Issue 1 - September 2010
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Brigadier General, Head of the Directorate of Management & Strategy for Home Affairs, Ministry of Public Order & Citizen Protection.
Corruption is a deeply anti-social behaviour that undermines the democratic institutions, jeopardizes the economic development and the rule of law.
The importance of combating corruption is demonstrated by the fact that a multitude of leading international organizations deal with it, such as the European Union, the Council of Europe, United Nations, the G8, the OECD Financial Action Task Force and INTERPOL.
The phenomenon of corruption refers to large or small countries, to both rich and poor. However, we have to recognize that the results are more catastrophic for the economies of those countries that are underdeveloped or under development.
The relevance of perceptions of corruption to crime prevention in Greece
PhD, Professor of Criminology at the Sociology Department of Panteion University of Social and Political Science
The article refers to the general findings of a research project which examined the relevance of perceptions of corruption to crime prevention in Greece.It also includes the findings of official reports published by various control bodies against corruption in Greece during the last decades, and the results of the European Values Surveys of 1999/2000 and 2008 in order to associate the existing views with facts and hard data.
The project began on January 1st 2006 and ended on July 31st 2009 and it consisted of three phases. During the first phase, in order to assess existing conceptualizations of corruption, we studied official documents and during the second phase, we discussed in private and interviewed anonymously various decision-makers: politicians, representatives of public administration, justice, media, police, economy and NGOs. During the third phase we analysed theoretically our findings. The content analysis of texts and interviews was carried out with the software Atlas-ti 5.0.
|An Introduction to the Special Issue on the Problem of Corruption and on Feasible Ways of Tackling it|
by Professor Nestor Courakis
Guest Editor of "The Art of Crime", issue 7
The issue of corruption was first seen as being at the centre of
attention in the US mainly during the 1970s, due to bribery practices which
came to light in foreign markets on behalf of notorious American companies.
However, this interest was only extended worldwide in the 1990s, and so, in
many developed economies of the West, cases of corruption seemed to have a
broader scope and a corresponding negative impact on the smooth functioning of
the economy. This evolution was helped by the collapse of the regimes of the
so-called "real socialism" and the rapid development of economic
"globalization", and with all the consequences of these on lifting
restrictions on international markets and in a display of extreme forms of
Indeed, there were many multinational companies which tried, through unscrupulous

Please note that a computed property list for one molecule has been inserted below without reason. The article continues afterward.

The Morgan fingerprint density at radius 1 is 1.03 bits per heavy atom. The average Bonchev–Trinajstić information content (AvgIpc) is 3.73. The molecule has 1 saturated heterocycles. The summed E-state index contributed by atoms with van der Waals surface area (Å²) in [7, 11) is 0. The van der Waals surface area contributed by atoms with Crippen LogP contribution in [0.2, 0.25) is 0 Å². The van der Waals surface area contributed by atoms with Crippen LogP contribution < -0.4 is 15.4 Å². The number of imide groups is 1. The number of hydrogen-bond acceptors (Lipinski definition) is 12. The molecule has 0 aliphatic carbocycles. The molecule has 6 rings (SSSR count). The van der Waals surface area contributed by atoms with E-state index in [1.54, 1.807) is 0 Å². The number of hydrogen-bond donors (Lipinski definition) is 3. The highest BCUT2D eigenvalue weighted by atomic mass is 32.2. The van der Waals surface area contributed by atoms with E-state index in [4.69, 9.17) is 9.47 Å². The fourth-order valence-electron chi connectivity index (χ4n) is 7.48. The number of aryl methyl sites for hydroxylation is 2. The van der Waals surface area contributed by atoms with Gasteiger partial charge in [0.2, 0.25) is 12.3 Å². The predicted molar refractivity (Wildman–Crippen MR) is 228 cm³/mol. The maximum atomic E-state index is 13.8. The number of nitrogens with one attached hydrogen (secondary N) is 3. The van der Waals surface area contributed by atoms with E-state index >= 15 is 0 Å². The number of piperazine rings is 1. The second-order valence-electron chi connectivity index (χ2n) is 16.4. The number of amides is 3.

means, to secure jobs or to dominate national contracts within their own
country or in other countries. These cases led to a serious additional burden
on taxpayers with useless expenditure, e.g. by purchasing equipment or with exorbitant
increased public spending on low-quality public works and services. To cope
with this situation, there has been drafting and signing of interstate
agreements against corruption by leading international and European
organizations, such as the OECD (17.12.1997), or the European Community as it was
formally known (26.5.1997), the Council of Europe (27.1.1999 and 22.7.2003) and
the United Nations (31.10.2003).
Furthermore, control mechanisms were established, for the verification
of corruption problems in different countries and to formulate proposals to
tackle these problems through evaluation reports. The Groupe d ΄États Contre la
Corruption (abbreviated: GRECO) from the Council of Europe should especially be
mentioned at this point, as well as the OECD Working Group on Bribery, the
Implementary Review Group UNCAC and, more recently, the European Commission which
publishes the EU Anti-Corruption Report on a regular basis.
|Anti-corruption efforts in Greece: Between Law in Books and Law in Action|
by Nestor Courakis
Professor, University of Nicosia, em. Professor, University of Athens
Due to serious financial and administration problems, there has been an atmosphere of immense crisis in Greecesince 2009. This situation provoked the intervention, among others, of a European Commission Task Force, which agreed with the Greek authorities on a Road Map for technical assistance in the field of Anti-Corruption in October 2012 . As a result, a National Anti-Corruption Action Plan called “Transparency” was prepared by the Ministry of Justice, Transparency and Human Rights in January 2013 and a National Anti-Corruption Coordinator together with a Coordination Committee and an Advisory Board were appointed in May and June 2013 (Law Nr. 4152/2013, Paragraph IG –these bodies were abolished in February & March 2015 and substituted by a special Ministry and a Secretary General for combatting corruption: art. 9 ff., Law Nr. 4320/2015).
National Anti Corruption Coordinator: The Greek answer against the corruption challenge
By Ioannis Tentes
Honorary Prosecutor of the High Court of Justice, National Coordinator against Corruption until March 2015
Corruption constitutes a timeless and generalized phenomenon; an unhealthy phenomenon with multiple and severe consequences. Corruption wears down institutions; it is a danger to democracy, it causes inequalities and it affects human rights. Furthermore, corruption deprives public resources, causes distortion to the competition and prevents economic growth.